When we start to get sick in our family, we immediately take fresh garlic cloves in a honey base and Echinacea tincture. That usually prevents illness from spreading any further. But, if we don't catch it in time, depending on the illness, we move on to a stronger herbal preparation. I also make my special homemade chicken soup, loaded with delicious and nutrient filled ingredients and the sickie GOES TO BED until he or she is well. We work hard to keep everything clean so we don't pass it around but we always hug and love our patient back to health.


            A culture of fear that scares people into getting a vaccine which has the potential to make a TON of money for the manufacturer is not a good way to build health. Encouraging people to slow down and make wise choices with regard to nutrition, stress reduction and sleep would go a lot further to preventing the spread of something like H1N1. But that wouldn't make money for anyone would it...?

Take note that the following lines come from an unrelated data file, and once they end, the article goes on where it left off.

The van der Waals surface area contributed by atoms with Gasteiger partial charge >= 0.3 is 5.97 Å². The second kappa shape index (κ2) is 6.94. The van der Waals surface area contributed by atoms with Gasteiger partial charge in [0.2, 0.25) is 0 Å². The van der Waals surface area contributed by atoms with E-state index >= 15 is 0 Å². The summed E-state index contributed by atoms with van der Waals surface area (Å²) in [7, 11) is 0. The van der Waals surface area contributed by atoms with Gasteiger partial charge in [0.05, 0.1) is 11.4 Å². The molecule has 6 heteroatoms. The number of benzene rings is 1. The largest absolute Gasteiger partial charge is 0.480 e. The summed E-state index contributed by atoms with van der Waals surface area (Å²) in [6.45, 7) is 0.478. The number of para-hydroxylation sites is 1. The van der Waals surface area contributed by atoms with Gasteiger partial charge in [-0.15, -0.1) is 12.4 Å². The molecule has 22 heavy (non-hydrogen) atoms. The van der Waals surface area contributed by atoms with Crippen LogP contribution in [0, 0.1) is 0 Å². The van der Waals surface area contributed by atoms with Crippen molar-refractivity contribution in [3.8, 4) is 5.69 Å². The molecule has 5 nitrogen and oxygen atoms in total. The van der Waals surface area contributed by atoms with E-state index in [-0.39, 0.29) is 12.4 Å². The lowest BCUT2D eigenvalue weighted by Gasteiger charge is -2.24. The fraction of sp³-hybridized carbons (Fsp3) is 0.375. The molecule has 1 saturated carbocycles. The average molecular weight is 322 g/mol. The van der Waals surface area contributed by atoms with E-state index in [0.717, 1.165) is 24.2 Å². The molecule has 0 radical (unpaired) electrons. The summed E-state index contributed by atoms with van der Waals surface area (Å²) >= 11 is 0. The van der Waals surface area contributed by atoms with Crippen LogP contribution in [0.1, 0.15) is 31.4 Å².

What I'm offering here isn't meant to replace care from a trusted health care adviser. But I do mean to offer an reasonable alternative to a subject that's been given a lot of panicked air time.

            Be well.

            September 27, 2009

            Trading kids...for this!

            This week, my husband and I got to go on a day trip together - ALONE! It was almost surreal to drive alone, hike alone and eat alone. We had a wonderful time and returned to our house totally refreshed and full of secret smiles for each other. We felt rather giddy - like we were dating again! Best of all, when we returned, our girls were racing around having a great time with their friends and hadn't even missed us. :)